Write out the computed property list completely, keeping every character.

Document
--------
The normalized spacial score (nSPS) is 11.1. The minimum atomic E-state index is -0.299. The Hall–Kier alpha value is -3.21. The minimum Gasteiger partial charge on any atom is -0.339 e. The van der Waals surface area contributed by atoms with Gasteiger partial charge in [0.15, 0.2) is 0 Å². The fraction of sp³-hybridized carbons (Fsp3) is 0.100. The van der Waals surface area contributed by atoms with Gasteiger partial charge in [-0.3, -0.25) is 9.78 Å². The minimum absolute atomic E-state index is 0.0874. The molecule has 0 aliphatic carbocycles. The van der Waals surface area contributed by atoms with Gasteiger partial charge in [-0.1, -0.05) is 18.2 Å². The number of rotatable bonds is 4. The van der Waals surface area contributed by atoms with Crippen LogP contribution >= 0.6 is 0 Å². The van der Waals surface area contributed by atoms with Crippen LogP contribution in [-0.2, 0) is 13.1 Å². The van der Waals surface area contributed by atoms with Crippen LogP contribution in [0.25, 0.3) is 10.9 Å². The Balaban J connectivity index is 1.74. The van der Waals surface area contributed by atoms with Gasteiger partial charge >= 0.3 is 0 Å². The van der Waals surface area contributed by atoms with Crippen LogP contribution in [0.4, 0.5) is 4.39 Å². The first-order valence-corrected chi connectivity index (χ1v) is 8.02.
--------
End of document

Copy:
The normalized spacial score (nSPS) is 11.1. The minimum atomic E-state index is -0.299. The Hall–Kier alpha value is -3.21. The minimum Gasteiger partial charge on any atom is -0.339 e. The van der Waals surface area contributed by atoms with Gasteiger partial charge in [0.15, 0.2) is 0 Å². The fraction of sp³-hybridized carbons (Fsp3) is 0.100. The van der Waals surface area contributed by atoms with Gasteiger partial charge in [-0.3, -0.25) is 9.78 Å². The minimum absolute atomic E-state index is 0.0874. The molecule has 0 aliphatic carbocycles. The van der Waals surface area contributed by atoms with Gasteiger partial charge in [-0.1, -0.05) is 18.2 Å². The number of rotatable bonds is 4. The van der Waals surface area contributed by atoms with Crippen LogP contribution >= 0.6 is 0 Å². The van der Waals surface area contributed by atoms with Crippen LogP contribution in [-0.2, 0) is 13.1 Å². The van der Waals surface area contributed by atoms with Crippen LogP contribution in [0.25, 0.3) is 10.9 Å². The Balaban J connectivity index is 1.74. The van der Waals surface area contributed by atoms with Gasteiger partial charge >= 0.3 is 0 Å². The van der Waals surface area contributed by atoms with Crippen LogP contribution in [0.4, 0.5) is 4.39 Å². The first-order valence-corrected chi connectivity index (χ1v) is 8.02.